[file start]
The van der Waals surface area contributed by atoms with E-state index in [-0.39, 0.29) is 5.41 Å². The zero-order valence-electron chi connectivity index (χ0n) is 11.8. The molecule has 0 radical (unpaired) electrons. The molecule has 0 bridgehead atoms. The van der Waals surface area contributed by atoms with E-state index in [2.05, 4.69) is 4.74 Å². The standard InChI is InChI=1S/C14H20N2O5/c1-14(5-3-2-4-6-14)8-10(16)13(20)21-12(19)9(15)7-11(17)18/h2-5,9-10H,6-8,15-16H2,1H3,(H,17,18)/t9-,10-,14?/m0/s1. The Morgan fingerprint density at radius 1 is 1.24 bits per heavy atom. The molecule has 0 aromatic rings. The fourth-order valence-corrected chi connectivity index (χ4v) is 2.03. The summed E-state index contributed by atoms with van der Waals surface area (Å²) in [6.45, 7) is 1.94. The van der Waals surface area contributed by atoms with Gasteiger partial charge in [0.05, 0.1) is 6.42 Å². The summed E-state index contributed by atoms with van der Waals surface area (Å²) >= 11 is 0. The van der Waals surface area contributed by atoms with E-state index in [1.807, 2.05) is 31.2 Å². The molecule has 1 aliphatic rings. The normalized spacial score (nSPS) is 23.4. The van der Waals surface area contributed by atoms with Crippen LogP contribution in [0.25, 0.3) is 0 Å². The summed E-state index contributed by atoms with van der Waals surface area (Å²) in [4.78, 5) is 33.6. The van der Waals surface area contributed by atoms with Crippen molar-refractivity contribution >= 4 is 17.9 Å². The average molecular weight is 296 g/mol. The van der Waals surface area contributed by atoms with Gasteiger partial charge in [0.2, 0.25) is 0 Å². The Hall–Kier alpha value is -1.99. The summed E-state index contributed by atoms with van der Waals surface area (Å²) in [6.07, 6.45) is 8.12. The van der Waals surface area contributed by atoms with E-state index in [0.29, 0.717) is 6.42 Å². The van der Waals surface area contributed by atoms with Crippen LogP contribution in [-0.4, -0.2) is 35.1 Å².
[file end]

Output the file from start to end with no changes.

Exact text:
The van der Waals surface area contributed by atoms with E-state index in [-0.39, 0.29) is 5.41 Å². The zero-order valence-electron chi connectivity index (χ0n) is 11.8. The molecule has 0 radical (unpaired) electrons. The molecule has 0 bridgehead atoms. The van der Waals surface area contributed by atoms with E-state index in [2.05, 4.69) is 4.74 Å². The standard InChI is InChI=1S/C14H20N2O5/c1-14(5-3-2-4-6-14)8-10(16)13(20)21-12(19)9(15)7-11(17)18/h2-5,9-10H,6-8,15-16H2,1H3,(H,17,18)/t9-,10-,14?/m0/s1. The Morgan fingerprint density at radius 1 is 1.24 bits per heavy atom. The molecule has 0 aromatic rings. The fourth-order valence-corrected chi connectivity index (χ4v) is 2.03. The summed E-state index contributed by atoms with van der Waals surface area (Å²) in [6.45, 7) is 1.94. The van der Waals surface area contributed by atoms with Gasteiger partial charge in [0.05, 0.1) is 6.42 Å². The summed E-state index contributed by atoms with van der Waals surface area (Å²) >= 11 is 0. The van der Waals surface area contributed by atoms with E-state index in [1.807, 2.05) is 31.2 Å². The molecule has 1 aliphatic rings. The normalized spacial score (nSPS) is 23.4. The van der Waals surface area contributed by atoms with Crippen LogP contribution in [0.25, 0.3) is 0 Å². The summed E-state index contributed by atoms with van der Waals surface area (Å²) in [4.78, 5) is 33.6. The van der Waals surface area contributed by atoms with Crippen molar-refractivity contribution >= 4 is 17.9 Å². The average molecular weight is 296 g/mol. The van der Waals surface area contributed by atoms with Gasteiger partial charge in [0.2, 0.25) is 0 Å². The Hall–Kier alpha value is -1.99. The summed E-state index contributed by atoms with van der Waals surface area (Å²) in [6.07, 6.45) is 8.12. The van der Waals surface area contributed by atoms with E-state index in [0.29, 0.717) is 6.42 Å². The van der Waals surface area contributed by atoms with Crippen LogP contribution in [-0.4, -0.2) is 35.1 Å².